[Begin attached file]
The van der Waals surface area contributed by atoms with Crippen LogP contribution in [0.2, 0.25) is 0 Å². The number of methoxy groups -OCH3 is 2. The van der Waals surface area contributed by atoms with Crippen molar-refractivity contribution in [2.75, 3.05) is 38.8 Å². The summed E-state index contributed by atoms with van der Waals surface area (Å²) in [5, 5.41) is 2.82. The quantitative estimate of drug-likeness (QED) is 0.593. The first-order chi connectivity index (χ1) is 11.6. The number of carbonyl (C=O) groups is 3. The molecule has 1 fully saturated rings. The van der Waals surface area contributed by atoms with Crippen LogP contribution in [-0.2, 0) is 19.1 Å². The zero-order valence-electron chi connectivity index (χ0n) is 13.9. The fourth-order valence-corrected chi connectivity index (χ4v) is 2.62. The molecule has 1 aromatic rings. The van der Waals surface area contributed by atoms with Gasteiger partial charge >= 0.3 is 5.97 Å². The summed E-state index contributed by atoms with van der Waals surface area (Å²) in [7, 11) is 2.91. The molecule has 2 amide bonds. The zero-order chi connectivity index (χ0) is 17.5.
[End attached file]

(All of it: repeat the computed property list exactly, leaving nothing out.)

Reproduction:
The van der Waals surface area contributed by atoms with Crippen LogP contribution in [0.2, 0.25) is 0 Å². The number of methoxy groups -OCH3 is 2. The van der Waals surface area contributed by atoms with Crippen molar-refractivity contribution in [2.75, 3.05) is 38.8 Å². The summed E-state index contributed by atoms with van der Waals surface area (Å²) in [5, 5.41) is 2.82. The quantitative estimate of drug-likeness (QED) is 0.593. The first-order chi connectivity index (χ1) is 11.6. The number of carbonyl (C=O) groups is 3. The molecule has 1 fully saturated rings. The van der Waals surface area contributed by atoms with Crippen LogP contribution in [-0.2, 0) is 19.1 Å². The zero-order valence-electron chi connectivity index (χ0n) is 13.9. The fourth-order valence-corrected chi connectivity index (χ4v) is 2.62. The molecule has 1 aromatic rings. The van der Waals surface area contributed by atoms with Gasteiger partial charge >= 0.3 is 5.97 Å². The summed E-state index contributed by atoms with van der Waals surface area (Å²) in [7, 11) is 2.91. The molecule has 2 amide bonds. The zero-order chi connectivity index (χ0) is 17.5.